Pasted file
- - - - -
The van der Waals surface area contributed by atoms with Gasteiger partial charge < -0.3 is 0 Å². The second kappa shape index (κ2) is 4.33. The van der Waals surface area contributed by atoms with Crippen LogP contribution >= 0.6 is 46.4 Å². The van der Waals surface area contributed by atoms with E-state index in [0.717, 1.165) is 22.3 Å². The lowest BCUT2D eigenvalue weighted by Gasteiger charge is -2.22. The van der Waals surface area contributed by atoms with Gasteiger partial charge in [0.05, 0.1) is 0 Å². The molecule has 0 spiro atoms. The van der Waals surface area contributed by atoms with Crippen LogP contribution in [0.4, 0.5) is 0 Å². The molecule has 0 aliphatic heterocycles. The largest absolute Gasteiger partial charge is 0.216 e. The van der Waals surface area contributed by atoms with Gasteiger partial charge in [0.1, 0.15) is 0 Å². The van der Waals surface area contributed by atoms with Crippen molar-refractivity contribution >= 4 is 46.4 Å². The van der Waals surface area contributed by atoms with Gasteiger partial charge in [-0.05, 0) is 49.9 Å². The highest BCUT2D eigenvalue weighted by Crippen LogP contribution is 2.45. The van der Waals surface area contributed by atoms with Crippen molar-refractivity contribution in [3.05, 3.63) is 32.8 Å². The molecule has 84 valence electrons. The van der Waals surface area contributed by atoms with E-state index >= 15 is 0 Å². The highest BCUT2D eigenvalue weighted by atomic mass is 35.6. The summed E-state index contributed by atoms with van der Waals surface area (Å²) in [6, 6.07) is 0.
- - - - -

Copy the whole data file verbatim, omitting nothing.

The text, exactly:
The van der Waals surface area contributed by atoms with Gasteiger partial charge < -0.3 is 0 Å². The second kappa shape index (κ2) is 4.33. The van der Waals surface area contributed by atoms with Crippen LogP contribution >= 0.6 is 46.4 Å². The van der Waals surface area contributed by atoms with E-state index in [0.717, 1.165) is 22.3 Å². The lowest BCUT2D eigenvalue weighted by Gasteiger charge is -2.22. The van der Waals surface area contributed by atoms with Gasteiger partial charge in [0.05, 0.1) is 0 Å². The molecule has 0 spiro atoms. The van der Waals surface area contributed by atoms with Crippen LogP contribution in [0.4, 0.5) is 0 Å². The molecule has 0 aliphatic heterocycles. The largest absolute Gasteiger partial charge is 0.216 e. The van der Waals surface area contributed by atoms with Gasteiger partial charge in [0.1, 0.15) is 0 Å². The van der Waals surface area contributed by atoms with Crippen molar-refractivity contribution >= 4 is 46.4 Å². The van der Waals surface area contributed by atoms with Gasteiger partial charge in [-0.05, 0) is 49.9 Å². The highest BCUT2D eigenvalue weighted by Crippen LogP contribution is 2.45. The van der Waals surface area contributed by atoms with Crippen molar-refractivity contribution in [3.05, 3.63) is 32.8 Å². The molecule has 84 valence electrons. The van der Waals surface area contributed by atoms with E-state index >= 15 is 0 Å². The highest BCUT2D eigenvalue weighted by atomic mass is 35.6. The summed E-state index contributed by atoms with van der Waals surface area (Å²) in [6, 6.07) is 0.